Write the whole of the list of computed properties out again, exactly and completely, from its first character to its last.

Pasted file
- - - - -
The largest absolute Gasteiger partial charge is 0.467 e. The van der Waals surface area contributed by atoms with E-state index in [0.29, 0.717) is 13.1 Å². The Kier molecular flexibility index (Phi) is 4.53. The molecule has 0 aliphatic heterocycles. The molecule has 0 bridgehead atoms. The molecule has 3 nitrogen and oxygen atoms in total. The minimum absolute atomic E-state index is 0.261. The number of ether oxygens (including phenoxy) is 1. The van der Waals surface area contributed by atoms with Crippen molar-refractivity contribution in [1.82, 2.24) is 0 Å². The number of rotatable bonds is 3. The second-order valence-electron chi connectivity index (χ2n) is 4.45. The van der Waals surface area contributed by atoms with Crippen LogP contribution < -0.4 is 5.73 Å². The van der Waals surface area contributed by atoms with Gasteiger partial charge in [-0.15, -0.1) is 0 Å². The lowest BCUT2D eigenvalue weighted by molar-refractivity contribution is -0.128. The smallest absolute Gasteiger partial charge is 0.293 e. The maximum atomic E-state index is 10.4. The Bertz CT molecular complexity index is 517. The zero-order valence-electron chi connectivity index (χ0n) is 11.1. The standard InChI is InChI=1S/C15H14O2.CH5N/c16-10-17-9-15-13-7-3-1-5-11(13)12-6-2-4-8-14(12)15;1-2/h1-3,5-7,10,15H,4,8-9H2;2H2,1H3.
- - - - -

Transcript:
The largest absolute Gasteiger partial charge is 0.467 e. The van der Waals surface area contributed by atoms with E-state index in [0.29, 0.717) is 13.1 Å². The Kier molecular flexibility index (Phi) is 4.53. The molecule has 0 aliphatic heterocycles. The molecule has 0 bridgehead atoms. The molecule has 3 nitrogen and oxygen atoms in total. The minimum absolute atomic E-state index is 0.261. The number of ether oxygens (including phenoxy) is 1. The van der Waals surface area contributed by atoms with Crippen molar-refractivity contribution in [1.82, 2.24) is 0 Å². The number of rotatable bonds is 3. The second-order valence-electron chi connectivity index (χ2n) is 4.45. The van der Waals surface area contributed by atoms with Crippen LogP contribution < -0.4 is 5.73 Å². The van der Waals surface area contributed by atoms with Gasteiger partial charge in [-0.15, -0.1) is 0 Å². The lowest BCUT2D eigenvalue weighted by molar-refractivity contribution is -0.128. The smallest absolute Gasteiger partial charge is 0.293 e. The maximum atomic E-state index is 10.4. The Bertz CT molecular complexity index is 517. The zero-order valence-electron chi connectivity index (χ0n) is 11.1. The standard InChI is InChI=1S/C15H14O2.CH5N/c16-10-17-9-15-13-7-3-1-5-11(13)12-6-2-4-8-14(12)15;1-2/h1-3,5-7,10,15H,4,8-9H2;2H2,1H3.